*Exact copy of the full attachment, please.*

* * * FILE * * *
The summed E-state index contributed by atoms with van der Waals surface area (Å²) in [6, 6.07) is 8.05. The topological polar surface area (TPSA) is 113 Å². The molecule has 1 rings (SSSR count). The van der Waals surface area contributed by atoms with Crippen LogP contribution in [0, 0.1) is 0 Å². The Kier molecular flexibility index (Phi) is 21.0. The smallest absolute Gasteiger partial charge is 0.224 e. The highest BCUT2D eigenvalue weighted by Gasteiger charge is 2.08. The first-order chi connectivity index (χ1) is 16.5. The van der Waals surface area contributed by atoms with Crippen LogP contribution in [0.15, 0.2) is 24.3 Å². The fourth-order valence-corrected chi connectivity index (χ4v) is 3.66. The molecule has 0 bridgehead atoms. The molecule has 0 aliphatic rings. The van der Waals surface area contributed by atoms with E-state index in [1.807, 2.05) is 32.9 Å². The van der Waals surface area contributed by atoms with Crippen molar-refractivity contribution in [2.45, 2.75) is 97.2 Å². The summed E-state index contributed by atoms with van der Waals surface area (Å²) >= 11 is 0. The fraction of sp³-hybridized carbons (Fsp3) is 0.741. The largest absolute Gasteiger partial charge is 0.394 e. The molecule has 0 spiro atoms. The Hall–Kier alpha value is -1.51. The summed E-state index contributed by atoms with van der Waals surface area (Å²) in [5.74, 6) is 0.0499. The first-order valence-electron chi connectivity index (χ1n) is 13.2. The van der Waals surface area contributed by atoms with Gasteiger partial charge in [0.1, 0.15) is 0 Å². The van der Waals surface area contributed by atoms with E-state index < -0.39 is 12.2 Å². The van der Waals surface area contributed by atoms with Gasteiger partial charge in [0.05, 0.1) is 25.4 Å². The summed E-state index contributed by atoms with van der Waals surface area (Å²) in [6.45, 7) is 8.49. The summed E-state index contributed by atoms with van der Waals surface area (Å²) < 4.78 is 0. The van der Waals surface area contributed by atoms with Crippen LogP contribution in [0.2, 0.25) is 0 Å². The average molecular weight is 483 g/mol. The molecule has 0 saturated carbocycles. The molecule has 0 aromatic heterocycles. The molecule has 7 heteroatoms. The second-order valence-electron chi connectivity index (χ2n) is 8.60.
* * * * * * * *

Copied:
The summed E-state index contributed by atoms with van der Waals surface area (Å²) in [6, 6.07) is 8.05. The topological polar surface area (TPSA) is 113 Å². The molecule has 1 rings (SSSR count). The van der Waals surface area contributed by atoms with Crippen LogP contribution in [0, 0.1) is 0 Å². The Kier molecular flexibility index (Phi) is 21.0. The smallest absolute Gasteiger partial charge is 0.224 e. The highest BCUT2D eigenvalue weighted by Gasteiger charge is 2.08. The first-order chi connectivity index (χ1) is 16.5. The van der Waals surface area contributed by atoms with Crippen LogP contribution in [0.15, 0.2) is 24.3 Å². The fourth-order valence-corrected chi connectivity index (χ4v) is 3.66. The molecule has 0 bridgehead atoms. The molecule has 0 aliphatic rings. The van der Waals surface area contributed by atoms with E-state index in [1.807, 2.05) is 32.9 Å². The van der Waals surface area contributed by atoms with Crippen molar-refractivity contribution in [2.45, 2.75) is 97.2 Å². The summed E-state index contributed by atoms with van der Waals surface area (Å²) >= 11 is 0. The fraction of sp³-hybridized carbons (Fsp3) is 0.741. The largest absolute Gasteiger partial charge is 0.394 e. The molecule has 0 spiro atoms. The Hall–Kier alpha value is -1.51. The summed E-state index contributed by atoms with van der Waals surface area (Å²) in [5.74, 6) is 0.0499. The first-order valence-electron chi connectivity index (χ1n) is 13.2. The van der Waals surface area contributed by atoms with Gasteiger partial charge in [0.1, 0.15) is 0 Å². The van der Waals surface area contributed by atoms with E-state index < -0.39 is 12.2 Å². The van der Waals surface area contributed by atoms with Gasteiger partial charge in [0.05, 0.1) is 25.4 Å². The summed E-state index contributed by atoms with van der Waals surface area (Å²) in [6.45, 7) is 8.49. The summed E-state index contributed by atoms with van der Waals surface area (Å²) < 4.78 is 0. The van der Waals surface area contributed by atoms with Crippen LogP contribution in [0.2, 0.25) is 0 Å². The average molecular weight is 483 g/mol. The molecule has 0 saturated carbocycles. The molecule has 0 aromatic heterocycles. The molecule has 7 heteroatoms. The second-order valence-electron chi connectivity index (χ2n) is 8.60.